It could always be peaceful here. It depends on the decisions of individuals. Will they be rational ones? Will they be seen as fair? Many, and not only Serbs, are unnerved by the news reports speculating an attack is just around the corner. The nationalist political parties have them revved up too, ahead of elections. And Easter is soon. No one wants to believe in a conspiracy, but at the same time they know the Albanians are well-disciplined and, as officials noted four years ago, in the March riots, “nothing happens spontaneously in Kosovo.” If something “happens,” it will really happen.

A miniature earthquake came with the special police operation of March 17 — the anniversary of those riots — in which armed UN police from Pristina launched an assault on a courthouse that was being peacefully occupied by former court workers- most of them women. The workers had only been sitting in the hall and had stated they would be happy to come out. But someone in Pristina wanted to show the Serbs a lesson because, as another veteran UN official says, “they believe that the Serbs only respect force.”

The mission was a disaster. They arrested the court workers and paraded them, as a victorious Roman legion would have done with its prisoners of war, through the streets of South Mitrovica before bringing them to Pristina. They were later released.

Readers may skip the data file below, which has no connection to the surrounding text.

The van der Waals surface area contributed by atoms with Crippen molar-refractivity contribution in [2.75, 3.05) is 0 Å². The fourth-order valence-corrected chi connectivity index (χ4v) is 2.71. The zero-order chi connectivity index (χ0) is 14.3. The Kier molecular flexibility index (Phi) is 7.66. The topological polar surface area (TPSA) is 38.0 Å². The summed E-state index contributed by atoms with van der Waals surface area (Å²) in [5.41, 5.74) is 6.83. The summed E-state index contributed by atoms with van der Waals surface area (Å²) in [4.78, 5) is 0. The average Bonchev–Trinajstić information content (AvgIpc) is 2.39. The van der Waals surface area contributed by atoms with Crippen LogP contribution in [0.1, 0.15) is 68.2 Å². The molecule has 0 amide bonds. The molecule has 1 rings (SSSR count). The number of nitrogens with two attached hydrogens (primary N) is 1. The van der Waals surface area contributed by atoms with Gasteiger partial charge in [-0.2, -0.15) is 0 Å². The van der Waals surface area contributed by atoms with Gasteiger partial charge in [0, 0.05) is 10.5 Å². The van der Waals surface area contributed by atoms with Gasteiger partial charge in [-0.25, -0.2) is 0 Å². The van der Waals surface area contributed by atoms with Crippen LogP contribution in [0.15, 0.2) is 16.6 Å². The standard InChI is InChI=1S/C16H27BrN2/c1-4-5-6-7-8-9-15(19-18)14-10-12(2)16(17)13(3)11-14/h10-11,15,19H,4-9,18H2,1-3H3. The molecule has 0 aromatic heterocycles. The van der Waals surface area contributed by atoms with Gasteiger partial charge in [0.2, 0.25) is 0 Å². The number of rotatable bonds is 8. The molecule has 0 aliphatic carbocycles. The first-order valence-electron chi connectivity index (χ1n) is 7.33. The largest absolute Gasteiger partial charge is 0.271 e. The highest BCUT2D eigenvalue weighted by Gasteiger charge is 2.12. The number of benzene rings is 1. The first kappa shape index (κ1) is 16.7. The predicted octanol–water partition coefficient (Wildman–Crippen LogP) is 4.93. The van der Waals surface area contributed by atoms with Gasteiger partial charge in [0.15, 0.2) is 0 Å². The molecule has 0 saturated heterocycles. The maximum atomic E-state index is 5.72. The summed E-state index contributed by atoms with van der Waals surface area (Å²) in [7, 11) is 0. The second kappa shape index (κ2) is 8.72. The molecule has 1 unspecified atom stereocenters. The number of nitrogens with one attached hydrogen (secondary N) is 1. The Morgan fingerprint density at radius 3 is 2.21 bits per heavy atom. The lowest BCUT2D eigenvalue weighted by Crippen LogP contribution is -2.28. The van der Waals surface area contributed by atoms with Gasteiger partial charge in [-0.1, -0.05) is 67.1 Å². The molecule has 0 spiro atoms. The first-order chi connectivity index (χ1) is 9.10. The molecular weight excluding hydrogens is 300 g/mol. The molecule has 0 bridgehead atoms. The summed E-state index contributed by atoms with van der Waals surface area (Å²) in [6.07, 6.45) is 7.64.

The provocation was designed to infuriate the Serbs. The police could have simply opened the door, released the occupants, and gone home, a witness says, and everything might have been fine. The locals could have forgiven even such a heavy-handed show of force. “Yet the problems started when it became clear that they were going to be sent to Pristina.”

It didn’t help either that a local TV cameraman was on scene to stream the whole thing live. Crowds gathered. They threw rocks at first, before stronger weapons appeared. They released some of the prisoners before the terrified troops could escape. One of them was killed and many others wounded.

Damage control immediately set in, as it so often does in Kosovo. UNMIK in Pristina darkly disclosed that nefarious Serbian police elements from Belgrade had been involved. The foreign media ate it up, completely overlooking the leaked document out of UNMIK Mitrovica, which roundly ridiculed “Shock and Awe Two.” That report brought pressure that is still far from abating, and it looks like there will be a final standoff. The situation is grim, the future is brief. And so it goes.

Nevertheless everything could still work out. The KPS officer reminds that mixed-ethnic police units are working together and only a few days ago were able to break up a rock and gun fight between Serbs and Albanians in a nearby village. In the north there are Albanians, in one neighborhood of Mitrovica, and in outlying areas. There are not Serbs living the south of the city, though they seem free to quietly come and go. Meanwhile, the EU blindly and desperately moves to placate Serbia and influence its elections of May 11, offering sped-up agreements to keep the Radicals out. This is to the displeasure of EU officials in the Balkans, who believe Brussels is overlooking other areas of tension, such as Bosnia and Macedonia, with its “Serbia obsession.”